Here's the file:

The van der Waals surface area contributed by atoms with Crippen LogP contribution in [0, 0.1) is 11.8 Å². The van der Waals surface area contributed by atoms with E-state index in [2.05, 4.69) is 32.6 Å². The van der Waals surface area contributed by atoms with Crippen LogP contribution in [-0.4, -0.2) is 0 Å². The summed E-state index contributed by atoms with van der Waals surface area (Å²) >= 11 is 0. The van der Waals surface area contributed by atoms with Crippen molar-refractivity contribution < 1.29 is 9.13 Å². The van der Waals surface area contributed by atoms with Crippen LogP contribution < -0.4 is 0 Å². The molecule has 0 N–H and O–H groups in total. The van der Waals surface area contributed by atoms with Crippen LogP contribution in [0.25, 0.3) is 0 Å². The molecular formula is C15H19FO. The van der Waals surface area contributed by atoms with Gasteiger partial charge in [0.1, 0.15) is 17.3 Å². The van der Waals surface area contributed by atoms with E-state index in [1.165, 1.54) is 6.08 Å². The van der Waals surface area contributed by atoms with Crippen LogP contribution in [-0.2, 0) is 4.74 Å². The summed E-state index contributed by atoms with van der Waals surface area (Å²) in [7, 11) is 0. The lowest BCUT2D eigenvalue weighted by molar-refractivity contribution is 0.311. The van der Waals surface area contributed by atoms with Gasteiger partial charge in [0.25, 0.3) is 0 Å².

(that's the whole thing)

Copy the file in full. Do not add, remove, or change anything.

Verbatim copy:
The van der Waals surface area contributed by atoms with Crippen LogP contribution in [0, 0.1) is 11.8 Å². The van der Waals surface area contributed by atoms with E-state index in [2.05, 4.69) is 32.6 Å². The van der Waals surface area contributed by atoms with Crippen LogP contribution in [-0.4, -0.2) is 0 Å². The summed E-state index contributed by atoms with van der Waals surface area (Å²) >= 11 is 0. The van der Waals surface area contributed by atoms with Crippen molar-refractivity contribution < 1.29 is 9.13 Å². The van der Waals surface area contributed by atoms with Crippen LogP contribution < -0.4 is 0 Å². The molecule has 0 N–H and O–H groups in total. The van der Waals surface area contributed by atoms with Crippen LogP contribution in [0.25, 0.3) is 0 Å². The molecular formula is C15H19FO. The van der Waals surface area contributed by atoms with Gasteiger partial charge in [0.1, 0.15) is 17.3 Å². The van der Waals surface area contributed by atoms with E-state index in [1.165, 1.54) is 6.08 Å². The van der Waals surface area contributed by atoms with Crippen LogP contribution in [-0.2, 0) is 4.74 Å². The summed E-state index contributed by atoms with van der Waals surface area (Å²) in [7, 11) is 0. The lowest BCUT2D eigenvalue weighted by molar-refractivity contribution is 0.311. The van der Waals surface area contributed by atoms with Gasteiger partial charge in [0.25, 0.3) is 0 Å².